Option chains are used for quoting options via a list of the available strike prices and expiration’s for the underlying security. In the example below we have an Apple ($AAPL) option chain for the January 20, 2017 expiration.

On the left side are all of the option calls, in the center is the strike price and on the right side is a list of puts you can trade.


The lightly shaded green area marks the option strikes that are in-the-money which are more expensive than options that are out-of-the-money. You will also notice that there is a bid and ask for each strike price along with volume and last print.

Options are not as liquid as equities and will generally have a wide spread.

Option Pricing

There is a lot that goes into option pricing so I’ll just cover the basics here. The main factors contributing to option pricing are time to expiration, implied volatility and its intrinsic value. The longer the time till expiration the more expensive the contracts will be because it has more time to reach or go past the strike price.

As time goes by time decay (theta) will start to erode the option prices which will really start to kick in on the last week before it expires.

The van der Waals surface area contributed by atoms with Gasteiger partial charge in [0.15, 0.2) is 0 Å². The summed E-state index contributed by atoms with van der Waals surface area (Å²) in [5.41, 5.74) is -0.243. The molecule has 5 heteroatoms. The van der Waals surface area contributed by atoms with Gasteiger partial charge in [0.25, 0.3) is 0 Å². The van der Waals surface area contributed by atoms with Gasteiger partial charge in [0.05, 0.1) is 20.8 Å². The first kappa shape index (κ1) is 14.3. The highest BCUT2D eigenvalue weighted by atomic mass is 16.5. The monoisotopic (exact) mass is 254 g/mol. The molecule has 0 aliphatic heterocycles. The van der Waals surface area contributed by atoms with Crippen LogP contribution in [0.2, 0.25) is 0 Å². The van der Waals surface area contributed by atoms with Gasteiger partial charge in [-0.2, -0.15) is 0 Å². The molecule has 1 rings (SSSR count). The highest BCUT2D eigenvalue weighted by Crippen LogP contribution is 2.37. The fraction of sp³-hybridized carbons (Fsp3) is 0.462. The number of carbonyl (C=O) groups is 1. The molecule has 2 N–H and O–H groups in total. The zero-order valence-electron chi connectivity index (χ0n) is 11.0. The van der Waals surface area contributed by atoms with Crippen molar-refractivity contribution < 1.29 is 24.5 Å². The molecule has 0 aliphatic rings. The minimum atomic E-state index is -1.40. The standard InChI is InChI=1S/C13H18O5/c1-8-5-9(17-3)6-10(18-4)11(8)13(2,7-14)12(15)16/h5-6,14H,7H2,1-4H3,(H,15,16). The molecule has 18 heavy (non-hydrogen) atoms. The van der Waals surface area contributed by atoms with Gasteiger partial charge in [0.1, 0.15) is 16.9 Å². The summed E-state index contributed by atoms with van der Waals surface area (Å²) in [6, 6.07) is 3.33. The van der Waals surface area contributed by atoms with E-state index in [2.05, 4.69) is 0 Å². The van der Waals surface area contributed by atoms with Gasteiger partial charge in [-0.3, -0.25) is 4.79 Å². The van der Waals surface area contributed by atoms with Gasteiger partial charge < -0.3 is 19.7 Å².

Implied volatility is what the market thinks about the price range of the underlying security. So if there is a high implied volatility then the market thinks there will be a big move in the underlying and vice versa for low implied volatility.

When a company is coming close to releasing their earnings you will see implied volatility levels climbing into the earnings announcement and then deflate after it is released sucking a lot of premium out of the option prices. This is know as a volatility crush.

Intrinsic value is the amount of value in the option premium that is in-the-money. So if you have a call option contract with a strike price of $50 and the underlying security is trading at $60, there is $10 of intrinsic value built into the price of the option.

Warrior Trading Pro Tip

When trading options, especially directionals, it is best to look for options that have a Delta around .50, which is usually contracts with strike prices that are close to being at or slightly in-the-money.

The reason for this is because the higher the Delta the more reactive option prices will be to the price movements of the underlying. Contracts with low Deltas will need a bigger move in the underlying to move the price in the option.

The contracts will be more expensive with a higher Delta but will trade better especially if you’re looking to scalp them.